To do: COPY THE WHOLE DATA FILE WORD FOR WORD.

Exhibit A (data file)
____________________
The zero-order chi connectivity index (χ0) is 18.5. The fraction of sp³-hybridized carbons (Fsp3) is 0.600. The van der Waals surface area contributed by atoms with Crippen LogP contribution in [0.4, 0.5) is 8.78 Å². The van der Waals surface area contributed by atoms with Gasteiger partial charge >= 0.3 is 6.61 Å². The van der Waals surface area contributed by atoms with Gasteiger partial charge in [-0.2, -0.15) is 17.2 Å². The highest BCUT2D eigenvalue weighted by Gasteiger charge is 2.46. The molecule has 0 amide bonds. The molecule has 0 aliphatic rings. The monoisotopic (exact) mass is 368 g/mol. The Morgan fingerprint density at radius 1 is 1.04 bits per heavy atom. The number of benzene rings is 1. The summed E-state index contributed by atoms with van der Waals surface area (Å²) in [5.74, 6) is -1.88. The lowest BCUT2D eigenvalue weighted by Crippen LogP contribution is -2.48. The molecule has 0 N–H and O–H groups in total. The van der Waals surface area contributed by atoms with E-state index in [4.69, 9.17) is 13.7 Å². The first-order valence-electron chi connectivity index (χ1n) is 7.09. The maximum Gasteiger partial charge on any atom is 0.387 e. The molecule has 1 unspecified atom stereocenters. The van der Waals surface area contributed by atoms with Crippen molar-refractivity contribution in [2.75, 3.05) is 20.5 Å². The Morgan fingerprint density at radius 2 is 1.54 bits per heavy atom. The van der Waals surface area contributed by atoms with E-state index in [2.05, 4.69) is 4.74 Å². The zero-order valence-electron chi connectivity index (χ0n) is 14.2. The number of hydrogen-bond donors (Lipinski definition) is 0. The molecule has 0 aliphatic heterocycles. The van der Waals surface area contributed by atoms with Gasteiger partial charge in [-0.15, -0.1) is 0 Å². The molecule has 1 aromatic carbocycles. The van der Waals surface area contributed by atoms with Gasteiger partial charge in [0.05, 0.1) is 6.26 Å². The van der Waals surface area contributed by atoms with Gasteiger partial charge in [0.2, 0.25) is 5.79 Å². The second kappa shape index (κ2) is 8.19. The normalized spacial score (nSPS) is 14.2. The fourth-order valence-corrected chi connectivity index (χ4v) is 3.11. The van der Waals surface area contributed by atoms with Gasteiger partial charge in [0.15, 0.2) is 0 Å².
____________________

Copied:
The zero-order chi connectivity index (χ0) is 18.5. The fraction of sp³-hybridized carbons (Fsp3) is 0.600. The van der Waals surface area contributed by atoms with Crippen LogP contribution in [0.4, 0.5) is 8.78 Å². The van der Waals surface area contributed by atoms with Gasteiger partial charge >= 0.3 is 6.61 Å². The van der Waals surface area contributed by atoms with Gasteiger partial charge in [-0.2, -0.15) is 17.2 Å². The highest BCUT2D eigenvalue weighted by Gasteiger charge is 2.46. The molecule has 0 amide bonds. The molecule has 0 aliphatic rings. The monoisotopic (exact) mass is 368 g/mol. The Morgan fingerprint density at radius 1 is 1.04 bits per heavy atom. The number of benzene rings is 1. The summed E-state index contributed by atoms with van der Waals surface area (Å²) in [5.74, 6) is -1.88. The lowest BCUT2D eigenvalue weighted by Crippen LogP contribution is -2.48. The molecule has 0 N–H and O–H groups in total. The van der Waals surface area contributed by atoms with E-state index in [4.69, 9.17) is 13.7 Å². The first-order valence-electron chi connectivity index (χ1n) is 7.09. The maximum Gasteiger partial charge on any atom is 0.387 e. The molecule has 1 unspecified atom stereocenters. The van der Waals surface area contributed by atoms with Crippen molar-refractivity contribution in [2.75, 3.05) is 20.5 Å². The Morgan fingerprint density at radius 2 is 1.54 bits per heavy atom. The van der Waals surface area contributed by atoms with E-state index in [2.05, 4.69) is 4.74 Å². The zero-order valence-electron chi connectivity index (χ0n) is 14.2. The number of hydrogen-bond donors (Lipinski definition) is 0. The molecule has 0 aliphatic heterocycles. The van der Waals surface area contributed by atoms with Gasteiger partial charge in [-0.15, -0.1) is 0 Å². The molecule has 1 aromatic carbocycles. The van der Waals surface area contributed by atoms with Gasteiger partial charge in [0.05, 0.1) is 6.26 Å². The van der Waals surface area contributed by atoms with Gasteiger partial charge in [0.2, 0.25) is 5.79 Å². The second kappa shape index (κ2) is 8.19. The normalized spacial score (nSPS) is 14.2. The fourth-order valence-corrected chi connectivity index (χ4v) is 3.11. The van der Waals surface area contributed by atoms with Gasteiger partial charge in [0.15, 0.2) is 0 Å².